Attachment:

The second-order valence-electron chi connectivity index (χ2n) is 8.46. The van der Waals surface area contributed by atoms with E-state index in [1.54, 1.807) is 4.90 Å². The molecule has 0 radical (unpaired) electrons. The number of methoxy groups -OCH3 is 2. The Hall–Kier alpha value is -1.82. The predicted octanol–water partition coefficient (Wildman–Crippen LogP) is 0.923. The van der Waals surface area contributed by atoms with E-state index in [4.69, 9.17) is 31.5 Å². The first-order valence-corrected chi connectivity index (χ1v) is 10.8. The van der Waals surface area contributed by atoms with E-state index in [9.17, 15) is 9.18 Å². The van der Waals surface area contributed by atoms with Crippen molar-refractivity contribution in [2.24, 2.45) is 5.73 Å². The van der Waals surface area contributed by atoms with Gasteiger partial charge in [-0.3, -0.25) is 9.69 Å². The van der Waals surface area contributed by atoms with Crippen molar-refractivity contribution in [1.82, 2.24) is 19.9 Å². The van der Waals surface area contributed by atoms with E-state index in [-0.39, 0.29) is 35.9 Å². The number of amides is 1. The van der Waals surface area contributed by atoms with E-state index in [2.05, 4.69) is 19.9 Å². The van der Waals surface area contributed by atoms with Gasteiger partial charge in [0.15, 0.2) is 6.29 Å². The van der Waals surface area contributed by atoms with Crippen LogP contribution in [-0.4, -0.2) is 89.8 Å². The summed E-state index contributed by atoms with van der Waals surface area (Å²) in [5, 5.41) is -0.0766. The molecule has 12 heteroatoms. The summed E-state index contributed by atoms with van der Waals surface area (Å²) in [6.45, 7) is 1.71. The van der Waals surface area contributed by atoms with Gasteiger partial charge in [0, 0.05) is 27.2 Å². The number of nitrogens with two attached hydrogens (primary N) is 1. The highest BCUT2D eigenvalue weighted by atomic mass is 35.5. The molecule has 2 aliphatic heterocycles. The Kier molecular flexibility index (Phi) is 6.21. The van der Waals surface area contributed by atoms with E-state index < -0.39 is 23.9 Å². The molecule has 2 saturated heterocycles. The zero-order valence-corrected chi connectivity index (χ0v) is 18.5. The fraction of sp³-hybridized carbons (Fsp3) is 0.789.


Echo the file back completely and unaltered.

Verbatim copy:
The second-order valence-electron chi connectivity index (χ2n) is 8.46. The van der Waals surface area contributed by atoms with E-state index in [1.54, 1.807) is 4.90 Å². The molecule has 0 radical (unpaired) electrons. The number of methoxy groups -OCH3 is 2. The Hall–Kier alpha value is -1.82. The predicted octanol–water partition coefficient (Wildman–Crippen LogP) is 0.923. The van der Waals surface area contributed by atoms with E-state index in [4.69, 9.17) is 31.5 Å². The first-order valence-corrected chi connectivity index (χ1v) is 10.8. The van der Waals surface area contributed by atoms with E-state index in [9.17, 15) is 9.18 Å². The van der Waals surface area contributed by atoms with Crippen molar-refractivity contribution in [2.24, 2.45) is 5.73 Å². The van der Waals surface area contributed by atoms with Gasteiger partial charge in [-0.3, -0.25) is 9.69 Å². The van der Waals surface area contributed by atoms with Crippen molar-refractivity contribution in [1.82, 2.24) is 19.9 Å². The van der Waals surface area contributed by atoms with E-state index in [-0.39, 0.29) is 35.9 Å². The number of amides is 1. The van der Waals surface area contributed by atoms with E-state index in [2.05, 4.69) is 19.9 Å². The van der Waals surface area contributed by atoms with Gasteiger partial charge in [0.15, 0.2) is 6.29 Å². The van der Waals surface area contributed by atoms with Crippen LogP contribution in [-0.4, -0.2) is 89.8 Å². The summed E-state index contributed by atoms with van der Waals surface area (Å²) in [5, 5.41) is -0.0766. The molecule has 12 heteroatoms. The summed E-state index contributed by atoms with van der Waals surface area (Å²) in [6.45, 7) is 1.71. The van der Waals surface area contributed by atoms with Gasteiger partial charge in [0, 0.05) is 27.2 Å². The number of nitrogens with two attached hydrogens (primary N) is 1. The highest BCUT2D eigenvalue weighted by atomic mass is 35.5. The molecule has 2 aliphatic heterocycles. The Kier molecular flexibility index (Phi) is 6.21. The van der Waals surface area contributed by atoms with E-state index < -0.39 is 23.9 Å². The molecule has 2 saturated heterocycles. The zero-order valence-corrected chi connectivity index (χ0v) is 18.5. The fraction of sp³-hybridized carbons (Fsp3) is 0.789.